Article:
The character development in to kill a mocking bird

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The character development in to kill a mocking bird

He is a lawyer and was once known as "the deadliest shot in Maycomb County". Although he was a good shot, he does not like to mention the fact as he does not like the thought of having an advantage over people. He appears to support racial equality and was appointed to represent Tom Robinson, a black man who has been accused of raping a young white woman, Mayella Ewell.

The town disapproves of him defending Tom especially when he makes clear his intent to defend Tom Robinson to the best of his abilities. She comments on how she could not understand something at the time but now can appreciate it. She gets into trouble with Miss Caroline, her teacher, because she is expected to learn reading and writing her way.

She is a tomboy and spends the most of her time with her brother Jem and best friend Dill. The hints the narrator gives us about her grown-up life reveal that she has not attempted to change herself to please others. At the beginning of the book, Scout is confused by some of the words and names she hears people directing towards her father, such as "nigger-lover".

Being only six, Scout does not know how to handle such situations so she tries to resolve her problems by fighting, or by talking to Atticus about what she has heard. By the end of the book, Scout realizes that racism does exist and comes to terms with its presence in her town.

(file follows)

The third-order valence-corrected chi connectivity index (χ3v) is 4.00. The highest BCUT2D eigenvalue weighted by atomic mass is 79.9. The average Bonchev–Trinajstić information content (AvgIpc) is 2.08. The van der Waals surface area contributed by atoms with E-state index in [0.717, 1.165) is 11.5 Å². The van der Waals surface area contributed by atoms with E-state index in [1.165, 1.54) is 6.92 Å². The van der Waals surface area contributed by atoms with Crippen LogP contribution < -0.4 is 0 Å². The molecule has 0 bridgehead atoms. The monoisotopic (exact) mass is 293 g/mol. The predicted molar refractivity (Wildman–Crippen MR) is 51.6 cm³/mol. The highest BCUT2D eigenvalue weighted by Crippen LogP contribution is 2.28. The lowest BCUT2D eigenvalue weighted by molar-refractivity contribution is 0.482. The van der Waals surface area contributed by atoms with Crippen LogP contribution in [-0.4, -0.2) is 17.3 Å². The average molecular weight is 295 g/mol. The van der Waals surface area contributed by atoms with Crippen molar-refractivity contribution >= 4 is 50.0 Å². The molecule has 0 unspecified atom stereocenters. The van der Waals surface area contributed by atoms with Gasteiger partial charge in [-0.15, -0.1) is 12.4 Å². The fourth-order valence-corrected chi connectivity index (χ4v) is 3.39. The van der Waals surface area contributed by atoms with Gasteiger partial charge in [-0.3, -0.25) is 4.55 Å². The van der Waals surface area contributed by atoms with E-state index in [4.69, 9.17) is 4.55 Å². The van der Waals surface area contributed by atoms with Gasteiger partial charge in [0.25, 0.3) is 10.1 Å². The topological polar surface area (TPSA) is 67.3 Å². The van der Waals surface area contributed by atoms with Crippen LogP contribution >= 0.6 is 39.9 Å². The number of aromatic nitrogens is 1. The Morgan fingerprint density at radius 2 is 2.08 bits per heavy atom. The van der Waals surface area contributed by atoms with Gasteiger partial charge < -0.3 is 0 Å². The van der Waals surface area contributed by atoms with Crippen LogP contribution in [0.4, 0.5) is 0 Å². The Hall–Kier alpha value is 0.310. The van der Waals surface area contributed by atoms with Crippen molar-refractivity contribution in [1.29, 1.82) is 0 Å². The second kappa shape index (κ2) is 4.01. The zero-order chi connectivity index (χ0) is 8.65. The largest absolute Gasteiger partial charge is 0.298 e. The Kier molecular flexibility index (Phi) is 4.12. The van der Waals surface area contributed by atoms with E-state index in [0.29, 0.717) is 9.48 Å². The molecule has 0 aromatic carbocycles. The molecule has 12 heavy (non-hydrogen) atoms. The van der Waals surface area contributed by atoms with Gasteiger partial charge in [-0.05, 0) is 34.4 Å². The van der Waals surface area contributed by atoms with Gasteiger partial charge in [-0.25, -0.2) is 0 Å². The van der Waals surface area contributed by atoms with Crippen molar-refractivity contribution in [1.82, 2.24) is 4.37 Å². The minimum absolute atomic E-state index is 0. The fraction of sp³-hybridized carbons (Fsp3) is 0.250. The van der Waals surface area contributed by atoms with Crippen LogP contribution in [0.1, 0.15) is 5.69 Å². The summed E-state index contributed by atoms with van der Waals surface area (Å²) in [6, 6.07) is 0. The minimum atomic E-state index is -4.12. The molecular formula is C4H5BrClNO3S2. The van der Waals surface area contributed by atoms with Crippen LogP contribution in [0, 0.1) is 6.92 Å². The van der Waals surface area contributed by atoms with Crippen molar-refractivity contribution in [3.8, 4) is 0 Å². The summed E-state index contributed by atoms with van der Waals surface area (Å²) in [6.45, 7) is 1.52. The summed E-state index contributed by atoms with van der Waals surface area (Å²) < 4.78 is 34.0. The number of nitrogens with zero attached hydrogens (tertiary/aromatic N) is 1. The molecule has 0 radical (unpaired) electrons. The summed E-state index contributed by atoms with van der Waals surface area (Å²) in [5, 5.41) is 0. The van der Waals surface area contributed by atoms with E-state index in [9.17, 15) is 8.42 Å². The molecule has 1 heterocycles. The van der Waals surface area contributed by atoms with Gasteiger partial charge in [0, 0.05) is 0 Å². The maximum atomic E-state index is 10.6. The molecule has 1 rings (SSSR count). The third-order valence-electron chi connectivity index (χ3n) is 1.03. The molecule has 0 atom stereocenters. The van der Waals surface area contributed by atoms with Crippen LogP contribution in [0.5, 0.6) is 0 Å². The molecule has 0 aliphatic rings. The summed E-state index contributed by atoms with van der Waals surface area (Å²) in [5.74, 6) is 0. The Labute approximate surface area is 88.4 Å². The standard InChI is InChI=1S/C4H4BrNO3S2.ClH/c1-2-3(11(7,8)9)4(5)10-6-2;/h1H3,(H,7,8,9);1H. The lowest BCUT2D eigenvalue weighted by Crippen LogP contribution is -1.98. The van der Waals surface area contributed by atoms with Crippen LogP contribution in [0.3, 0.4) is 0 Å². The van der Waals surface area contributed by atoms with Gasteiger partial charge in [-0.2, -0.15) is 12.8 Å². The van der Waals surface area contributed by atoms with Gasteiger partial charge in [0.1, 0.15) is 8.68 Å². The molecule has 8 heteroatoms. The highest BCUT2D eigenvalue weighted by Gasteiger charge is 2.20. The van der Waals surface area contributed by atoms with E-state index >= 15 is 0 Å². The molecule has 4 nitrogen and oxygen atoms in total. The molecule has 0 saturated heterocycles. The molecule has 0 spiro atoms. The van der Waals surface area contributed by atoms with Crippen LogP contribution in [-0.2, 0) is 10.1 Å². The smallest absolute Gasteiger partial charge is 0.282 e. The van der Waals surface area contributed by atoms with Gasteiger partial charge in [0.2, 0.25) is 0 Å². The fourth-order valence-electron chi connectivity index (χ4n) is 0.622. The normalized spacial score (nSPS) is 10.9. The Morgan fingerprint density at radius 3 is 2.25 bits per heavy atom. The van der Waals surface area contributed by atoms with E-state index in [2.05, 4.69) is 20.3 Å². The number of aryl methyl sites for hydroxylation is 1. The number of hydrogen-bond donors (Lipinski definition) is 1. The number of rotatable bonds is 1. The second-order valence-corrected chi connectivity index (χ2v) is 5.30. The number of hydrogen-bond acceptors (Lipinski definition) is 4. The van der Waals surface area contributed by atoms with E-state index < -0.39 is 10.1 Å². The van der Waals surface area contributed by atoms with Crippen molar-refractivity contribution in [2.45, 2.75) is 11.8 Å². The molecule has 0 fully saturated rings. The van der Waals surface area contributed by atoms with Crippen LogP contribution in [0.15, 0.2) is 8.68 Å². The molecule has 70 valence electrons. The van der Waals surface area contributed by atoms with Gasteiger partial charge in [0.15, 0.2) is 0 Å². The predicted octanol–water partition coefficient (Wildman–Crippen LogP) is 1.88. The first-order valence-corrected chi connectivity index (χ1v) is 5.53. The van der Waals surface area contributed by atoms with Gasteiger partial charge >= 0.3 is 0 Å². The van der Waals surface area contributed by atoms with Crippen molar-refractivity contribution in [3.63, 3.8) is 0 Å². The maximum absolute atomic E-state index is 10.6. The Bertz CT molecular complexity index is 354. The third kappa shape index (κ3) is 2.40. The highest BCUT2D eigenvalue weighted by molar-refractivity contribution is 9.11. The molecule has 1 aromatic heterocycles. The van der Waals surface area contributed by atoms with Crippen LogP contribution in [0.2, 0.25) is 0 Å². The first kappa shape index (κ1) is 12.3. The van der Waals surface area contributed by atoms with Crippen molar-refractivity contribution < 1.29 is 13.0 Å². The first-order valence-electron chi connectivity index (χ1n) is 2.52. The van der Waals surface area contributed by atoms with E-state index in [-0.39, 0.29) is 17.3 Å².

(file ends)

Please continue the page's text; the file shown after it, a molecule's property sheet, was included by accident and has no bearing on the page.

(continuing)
Scout also learns how to deal with others, including the Finch family housekeeper, Calpurnia, and her aunt, Alexandra. She also stops a mob that is trying to lynch Tom Robinson by talking to the mob leader, Mr. Cunningham, about inviting his son, Walter, over for dinner. Cunningham then tells the other mob members to get back in their cars and leave them alone.

One does not love breathing. Jem matures greatly throughout the course of the novel, much more affected by events than Scout seems to be. Jem is seen explaining many things to Scout throughout the novel.

Dill is the best friend of both Jem and Scout, and his goal throughout the novel is to get Boo Radley to come out of his house. The children concoct many plans to lure Boo Radley out of his house for a few summers until Atticus tells them to stop.

In chapter 5 of the novel, Dill promises to marry Scout and they become "engaged". Scout, unfortunately, was unable to participate, because both boys were swimming naked.

Unlike Scout and Jem, Dill lacks the security of family support. He is unwanted and unloved by his mother and stepfather: This character is believed to be based on author Truman Capotea childhood friend of Harper Lee.

She is highly regarded by Atticus.

The character development in to kill a mocking bird

Calpurnia is a mother herself and raised her son, Zeebo, to adulthood. Calpurnia is one of the few black characters in the novel who is able to read and write, and it is she who taught Scout to write.